Manitoba finally got its first lab-confirmed case of the flu this season. But so far, efforts to mitigate the spread of COVID-19 — including wearing masks and social distancing — appear to be keeping influenza at bay.
It’s also saving hospitals from utter collapse.
Manitoba Health reported the first lab-confirmed case of the flu this week — an Influenza B case detected in the second week of December. It didn’t require hospitalization. It's the only confirmed case so far this season.
Manitoba administered 406,799 doses of the influenza vaccine so far this year, almost 29 per cent of the population.
As predicted, measures taken to reduce the transmission of COVID-19 are helping mitigate the spread of influenza. Both viruses are transmitted in similar ways. Any steps taken to reduce the spread of one helps prevent the other. That’s what happened in the southern hemisphere earlier this year, where influenza was almost non-existent.
A small uptick in the number of people getting the flu shot this year may have helped. Manitoba administered 406,799 doses of the influenza vaccine so far this year, almost 29 per cent of the population. At this time last year, 21.4 per cent of Manitobans were inoculated. (If you didn't get yours yet, there are still over 100,000 doses available).
Flu season is normally well underway in Manitoba at this time of year. By Dec. 28 last year, there were already 275 lab-confirmed cases of influenza and 35 hospitalizations.
In a bad flu year, there can be more than 500 hospitalizations over a period of a few months.
It’s hard to imagine how hospitals would cope if there were no restrictions in place to mitigate the spread of COVID–19 and influenza.
That would be catastrophic this year, with hospitals already admitting close to 200 COVID-19 patients per week.
As of Wednesday, there were 359 COVID-19 patients in hospital, including 44 in ICU (both infectious and non-infectious patients). ICUs were operating at 165 per cent capacity this week compared to pre-pandemic levels. Not only are hospitals full, they’re treating acutely ill patients, many of whom remain in ICU for weeks.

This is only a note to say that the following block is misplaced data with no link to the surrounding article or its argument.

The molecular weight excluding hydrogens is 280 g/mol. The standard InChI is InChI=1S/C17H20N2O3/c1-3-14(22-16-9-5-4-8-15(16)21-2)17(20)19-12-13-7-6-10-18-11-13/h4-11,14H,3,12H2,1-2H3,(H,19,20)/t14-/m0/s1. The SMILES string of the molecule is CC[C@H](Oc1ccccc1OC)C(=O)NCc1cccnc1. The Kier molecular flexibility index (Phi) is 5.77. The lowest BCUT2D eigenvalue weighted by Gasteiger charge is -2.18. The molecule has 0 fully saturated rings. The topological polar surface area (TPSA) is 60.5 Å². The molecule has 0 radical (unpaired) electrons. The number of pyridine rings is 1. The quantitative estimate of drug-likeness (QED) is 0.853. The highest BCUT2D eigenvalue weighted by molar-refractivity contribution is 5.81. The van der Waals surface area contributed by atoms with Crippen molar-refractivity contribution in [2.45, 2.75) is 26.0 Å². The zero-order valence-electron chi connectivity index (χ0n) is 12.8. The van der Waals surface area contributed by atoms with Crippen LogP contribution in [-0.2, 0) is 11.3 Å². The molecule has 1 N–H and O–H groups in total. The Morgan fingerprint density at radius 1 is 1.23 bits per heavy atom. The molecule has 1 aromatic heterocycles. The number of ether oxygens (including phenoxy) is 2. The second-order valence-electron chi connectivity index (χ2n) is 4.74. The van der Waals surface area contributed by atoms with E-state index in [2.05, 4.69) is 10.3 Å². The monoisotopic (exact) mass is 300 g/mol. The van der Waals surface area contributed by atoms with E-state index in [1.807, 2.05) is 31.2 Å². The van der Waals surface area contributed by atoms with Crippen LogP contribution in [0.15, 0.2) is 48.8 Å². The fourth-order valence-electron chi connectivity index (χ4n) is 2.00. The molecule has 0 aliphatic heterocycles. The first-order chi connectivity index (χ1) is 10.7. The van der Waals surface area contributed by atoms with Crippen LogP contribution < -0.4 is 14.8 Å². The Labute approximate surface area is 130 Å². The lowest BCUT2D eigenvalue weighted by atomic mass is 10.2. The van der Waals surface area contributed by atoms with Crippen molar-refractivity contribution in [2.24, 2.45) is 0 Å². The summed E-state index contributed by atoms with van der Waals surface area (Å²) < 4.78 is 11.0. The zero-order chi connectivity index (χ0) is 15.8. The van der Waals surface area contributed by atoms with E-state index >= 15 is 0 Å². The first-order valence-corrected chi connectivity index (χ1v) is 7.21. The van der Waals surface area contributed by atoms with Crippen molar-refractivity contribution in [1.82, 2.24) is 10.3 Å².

It’s hard to imagine how hospitals would cope if there were no restrictions in place to mitigate the spread of COVID-19 and influenza. The dual impact of hundreds of COVID-19 and flu patients admitted to hospital per week would make it almost impossible to maintain normal levels of patient care.
The near-elimination of the flu this year has given hospitals some breathing room. Winnipeg hospitals normally see over 150 patients a day with respiratory illnesses at this time of year. During the second week of December, the daily average was 85. That’s helped free up capacity for COVID-19 patients.
The province has not done well managing this virus. But there are signs the situation is improving.
All this could change if Manitobans let their guard down even slightly over the holidays. Polls have shown some Manitobans plan to socialize outside their households over the holidays. There is evidence many are travelling to other provinces. On Wednesday, there were 22 flights in and out of Winnipeg to and from western provinces, including Alberta, which had the highest per capita cases of COVID-19 in the country over the past seven days. (Manitoba has still refused to reinstate the 14-day self-isolation rule with western provinces).
Whatever gains Manitoba has made since it went into code-red lockdown Nov. 12 could all be for naught if travellers don’t self-isolate and people break the law by socializing outside their households. Even scaled-down Christmas dinners and reduced holiday celebrations could easily push numbers back up — and possibly trigger a flu outbreak.
It wouldn’t take much.
Not only would that push hospital capacity to the brink again (and beyond), it would likely result in hundreds of additional deaths. Over the past week alone, COVID-19 has claimed the lives of 82 Manitobans, including 15 Wednesday.
Manitoba has the second highest per capita deaths from COVID-19 in Canada. The province has not done well managing this virus. But there are signs the situation is improving. Daily case numbers have come down and the province's test positivity rate has started to decline.
There's an opportunity to keep that going. Let’s not make it worse again.
Tom has been covering Manitoba politics since the early 1990s and joined the Winnipeg Free Press news team in 2019.